(Incidentally, most of the women in our office wear pantsuits and are never remarked upon. When I occasionally wear a dress to work, it's my favorite knee-length A-line and I get a few odd remarks about "oh, it's a dress day today?" when I do.)

For the twentysomething female office worker, though, the issue isn't that there are no suits available, it's that they are simply not affordable. As my mother pointed out, men can wear the same thing until it falls apart and no one notices, but women need to constantly shift their outfits. That would be nice, wouldn't it?

Summer // Posted 13 October 2011 at 11:24

It makes me glad i can wear jeans to work tbh, and that no one gives a damn about the way you dress here! I don't think i'd fit in well in a scenario where my dress impacted the way people saw my career going, I've chairer meetings and given prenetations in legings and jeans with plimsols.

For 'a dress' to be considered 'the right look to get ahead is ludicrious. The only way clothes should impact on your career negatively is if you are meant to dress smartly and you turn up in gym wear to meet new clients or vice versa if you work at a gym, suits would be a put-off there. Or positively, your clothes shouldn't make you 'sexier' or more approachable for clients/other memebers of staff in a professional manner. Your work and work reputaion/ethics should speak for themselves and if they don't then it should be challenged.

Of course on a personal scale, I understand your social experiment and I get why some were surprised and staring (if you suddenly change your look for whatever and however reason people will notice and stare) and women may have drew you in more wearing a dress. You may well come across aloof or standoffish to them in a personal -not professional- capacity and then they thought you were trying to fit in with them or grasped the one thing they and you had in common to make chat to you and draw you in.

If you want cheapish clothes for officewear, I know Primark, Peacocks and New look do some-mainly shirts and trousers/skirts rather then jackets but it may help. Ebay too is a good source for a diversity of clothes.

Medusa // Posted 13 October 2011 at 17:23

Your experience was about proving to the world that you are a 'proper' woman. At least that is how it was interpreted and that is why you ended up feeling a bit uncomfortable (your bosses reaction can't have helped). We all know that men will 'approve' of us more if we wear more 'feminine' attire. When wearing more feminine attire, if we have a more voluptuous body shape this is like a screaming beacon (apparently) saying 'LOOK I WANT YOUR ATTENTION', and apparently the only attention we want is men's approval!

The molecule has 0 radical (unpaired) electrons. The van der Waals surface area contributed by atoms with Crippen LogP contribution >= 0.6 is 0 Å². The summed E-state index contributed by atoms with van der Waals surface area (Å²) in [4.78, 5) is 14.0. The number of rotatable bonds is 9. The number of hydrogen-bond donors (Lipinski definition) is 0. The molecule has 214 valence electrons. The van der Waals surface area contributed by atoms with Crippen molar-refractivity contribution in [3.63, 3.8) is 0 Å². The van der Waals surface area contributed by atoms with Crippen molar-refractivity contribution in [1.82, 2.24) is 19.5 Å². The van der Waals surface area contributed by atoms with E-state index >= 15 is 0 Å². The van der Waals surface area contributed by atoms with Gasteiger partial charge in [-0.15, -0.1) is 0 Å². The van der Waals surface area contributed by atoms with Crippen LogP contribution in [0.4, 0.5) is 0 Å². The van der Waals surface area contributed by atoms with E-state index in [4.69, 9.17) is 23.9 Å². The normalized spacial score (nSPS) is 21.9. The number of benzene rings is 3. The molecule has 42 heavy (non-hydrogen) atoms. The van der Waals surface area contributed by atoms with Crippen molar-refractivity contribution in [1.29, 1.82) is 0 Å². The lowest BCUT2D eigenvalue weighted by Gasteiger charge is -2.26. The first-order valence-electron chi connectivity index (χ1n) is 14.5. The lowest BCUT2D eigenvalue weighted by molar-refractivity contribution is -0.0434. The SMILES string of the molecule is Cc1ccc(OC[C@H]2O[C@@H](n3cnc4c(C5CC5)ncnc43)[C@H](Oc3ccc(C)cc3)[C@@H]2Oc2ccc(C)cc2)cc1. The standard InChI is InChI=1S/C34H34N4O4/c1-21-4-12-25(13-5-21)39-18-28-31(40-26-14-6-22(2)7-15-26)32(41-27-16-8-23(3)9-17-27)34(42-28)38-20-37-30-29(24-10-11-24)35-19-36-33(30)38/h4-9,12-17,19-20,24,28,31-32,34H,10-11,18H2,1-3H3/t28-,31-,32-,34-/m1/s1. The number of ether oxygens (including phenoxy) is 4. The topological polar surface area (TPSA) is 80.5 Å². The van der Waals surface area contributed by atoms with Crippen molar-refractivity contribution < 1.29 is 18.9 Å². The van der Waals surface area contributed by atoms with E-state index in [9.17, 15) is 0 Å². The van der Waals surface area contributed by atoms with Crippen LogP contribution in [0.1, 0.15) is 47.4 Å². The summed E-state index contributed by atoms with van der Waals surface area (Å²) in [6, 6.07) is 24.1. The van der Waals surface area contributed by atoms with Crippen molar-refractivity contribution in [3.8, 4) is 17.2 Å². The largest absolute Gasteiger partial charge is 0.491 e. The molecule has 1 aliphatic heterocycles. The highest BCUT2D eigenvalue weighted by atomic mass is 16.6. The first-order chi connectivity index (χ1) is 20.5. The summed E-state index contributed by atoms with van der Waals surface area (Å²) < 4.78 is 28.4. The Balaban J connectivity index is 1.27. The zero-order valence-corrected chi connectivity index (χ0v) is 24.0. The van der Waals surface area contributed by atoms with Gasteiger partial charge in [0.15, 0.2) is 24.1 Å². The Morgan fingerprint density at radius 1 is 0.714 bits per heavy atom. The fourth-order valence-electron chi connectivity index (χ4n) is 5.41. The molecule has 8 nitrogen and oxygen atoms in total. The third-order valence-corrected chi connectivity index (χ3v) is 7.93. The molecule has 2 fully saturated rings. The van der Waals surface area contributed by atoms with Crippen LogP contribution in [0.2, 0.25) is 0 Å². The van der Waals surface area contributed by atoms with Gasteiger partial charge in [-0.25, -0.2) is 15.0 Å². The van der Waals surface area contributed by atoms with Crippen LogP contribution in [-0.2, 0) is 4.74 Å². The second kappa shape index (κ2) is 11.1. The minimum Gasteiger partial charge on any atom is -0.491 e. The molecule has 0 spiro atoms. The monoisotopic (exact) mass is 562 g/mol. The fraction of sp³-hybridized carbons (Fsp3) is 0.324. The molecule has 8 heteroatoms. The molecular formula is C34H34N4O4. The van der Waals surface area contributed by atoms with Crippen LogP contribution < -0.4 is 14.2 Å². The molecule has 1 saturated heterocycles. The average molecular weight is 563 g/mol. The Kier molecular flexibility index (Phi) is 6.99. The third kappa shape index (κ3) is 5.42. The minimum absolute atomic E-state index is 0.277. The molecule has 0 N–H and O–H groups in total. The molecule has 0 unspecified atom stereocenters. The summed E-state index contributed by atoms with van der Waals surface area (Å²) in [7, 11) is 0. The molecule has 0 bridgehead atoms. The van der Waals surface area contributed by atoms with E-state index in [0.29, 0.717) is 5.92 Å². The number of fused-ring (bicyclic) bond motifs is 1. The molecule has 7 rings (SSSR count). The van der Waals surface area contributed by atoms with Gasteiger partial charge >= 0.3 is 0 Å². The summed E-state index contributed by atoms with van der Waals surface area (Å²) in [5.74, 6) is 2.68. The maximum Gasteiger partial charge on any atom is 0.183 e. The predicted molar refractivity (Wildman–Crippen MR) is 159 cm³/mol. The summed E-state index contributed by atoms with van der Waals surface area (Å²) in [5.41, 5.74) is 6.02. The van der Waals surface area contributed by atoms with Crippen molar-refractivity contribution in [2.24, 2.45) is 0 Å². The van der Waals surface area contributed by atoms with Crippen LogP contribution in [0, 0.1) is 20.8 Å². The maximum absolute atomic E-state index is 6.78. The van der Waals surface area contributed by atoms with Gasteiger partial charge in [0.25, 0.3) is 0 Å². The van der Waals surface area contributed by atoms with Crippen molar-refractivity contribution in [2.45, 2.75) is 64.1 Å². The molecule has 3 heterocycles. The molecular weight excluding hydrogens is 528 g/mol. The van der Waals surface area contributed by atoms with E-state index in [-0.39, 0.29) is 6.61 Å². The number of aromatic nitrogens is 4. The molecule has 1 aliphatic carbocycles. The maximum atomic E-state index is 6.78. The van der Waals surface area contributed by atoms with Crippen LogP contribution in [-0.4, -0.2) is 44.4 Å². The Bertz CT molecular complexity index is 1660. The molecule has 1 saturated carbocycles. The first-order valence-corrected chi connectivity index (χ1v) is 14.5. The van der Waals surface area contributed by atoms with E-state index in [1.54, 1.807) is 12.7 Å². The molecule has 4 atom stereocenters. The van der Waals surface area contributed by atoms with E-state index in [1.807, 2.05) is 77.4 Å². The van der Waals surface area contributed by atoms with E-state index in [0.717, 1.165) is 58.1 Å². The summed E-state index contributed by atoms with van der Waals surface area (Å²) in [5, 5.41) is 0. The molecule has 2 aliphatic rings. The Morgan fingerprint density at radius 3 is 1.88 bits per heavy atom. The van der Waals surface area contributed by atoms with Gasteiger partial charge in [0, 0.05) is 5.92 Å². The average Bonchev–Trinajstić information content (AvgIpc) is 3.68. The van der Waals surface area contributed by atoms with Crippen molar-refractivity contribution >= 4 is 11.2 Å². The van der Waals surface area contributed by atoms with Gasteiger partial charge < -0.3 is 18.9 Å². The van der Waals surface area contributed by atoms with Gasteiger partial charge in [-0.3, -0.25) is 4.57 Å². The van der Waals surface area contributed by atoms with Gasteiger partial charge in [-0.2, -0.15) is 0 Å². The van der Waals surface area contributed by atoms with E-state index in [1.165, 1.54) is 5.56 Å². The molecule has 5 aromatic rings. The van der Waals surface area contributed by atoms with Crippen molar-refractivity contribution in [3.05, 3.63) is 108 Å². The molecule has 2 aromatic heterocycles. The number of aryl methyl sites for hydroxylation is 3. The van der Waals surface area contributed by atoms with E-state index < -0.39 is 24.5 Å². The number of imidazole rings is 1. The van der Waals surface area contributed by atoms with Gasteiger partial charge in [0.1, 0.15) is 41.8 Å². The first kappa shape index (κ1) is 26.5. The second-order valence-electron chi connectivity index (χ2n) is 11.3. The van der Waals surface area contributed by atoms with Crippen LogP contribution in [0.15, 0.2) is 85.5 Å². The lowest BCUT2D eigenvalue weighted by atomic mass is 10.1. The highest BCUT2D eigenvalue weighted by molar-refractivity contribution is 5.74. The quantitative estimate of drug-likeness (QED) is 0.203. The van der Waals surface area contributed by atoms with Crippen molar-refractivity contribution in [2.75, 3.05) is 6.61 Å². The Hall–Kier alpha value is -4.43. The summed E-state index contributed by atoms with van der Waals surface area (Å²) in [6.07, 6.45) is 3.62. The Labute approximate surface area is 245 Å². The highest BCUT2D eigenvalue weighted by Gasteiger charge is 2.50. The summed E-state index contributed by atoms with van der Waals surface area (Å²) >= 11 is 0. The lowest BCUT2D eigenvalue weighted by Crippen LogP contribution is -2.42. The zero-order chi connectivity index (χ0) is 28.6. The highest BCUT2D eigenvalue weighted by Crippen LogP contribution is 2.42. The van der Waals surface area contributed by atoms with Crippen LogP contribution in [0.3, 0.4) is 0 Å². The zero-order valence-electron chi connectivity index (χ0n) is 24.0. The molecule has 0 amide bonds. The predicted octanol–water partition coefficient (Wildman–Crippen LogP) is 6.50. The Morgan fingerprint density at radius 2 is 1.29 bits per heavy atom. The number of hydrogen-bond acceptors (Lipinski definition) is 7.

That women also collude in this is no surprise to me. I have had women remark to me that if I did so and so (insert stereotypical female grooming practice) I would get more attention from men. I see no point in labouring the point that want I want is just to be me, and not to have to create an artifice so that I will get more male attention. I do not want to insult other women, but female colluders in the continual 'little sexisms' that are an everyday part of a womans life REALLY test my tolerance of other viewpoints.

londoner // Posted 14 October 2011 at 11:48

To be honest, I think the author of this post is subconsciously judging women on their clothes in exactly the same way.
To say that you're wearing the dress as a "joke" is - I find - pretty patronising to women who enjoy wearing that type of clothing to work.
This passage I feel also gives that impression: "The pretty women in the office (that's most of them), with their carefully dyed blonde hair and short skirts and killer heels, embraced me as their own."
I'm firmly of the belief that women should be able to wear what the hell they want to work.
But I also think that if someone enjoys wearing short skirts etc that's their business too. Isn't that the whole point of Slutwalk?

SexierThanThou // Posted 17 October 2011 at 21:12

Can only reiterate what londoner and LUVM have already stressed. The article does seem marginally malicious, a little vindictive. Anyway: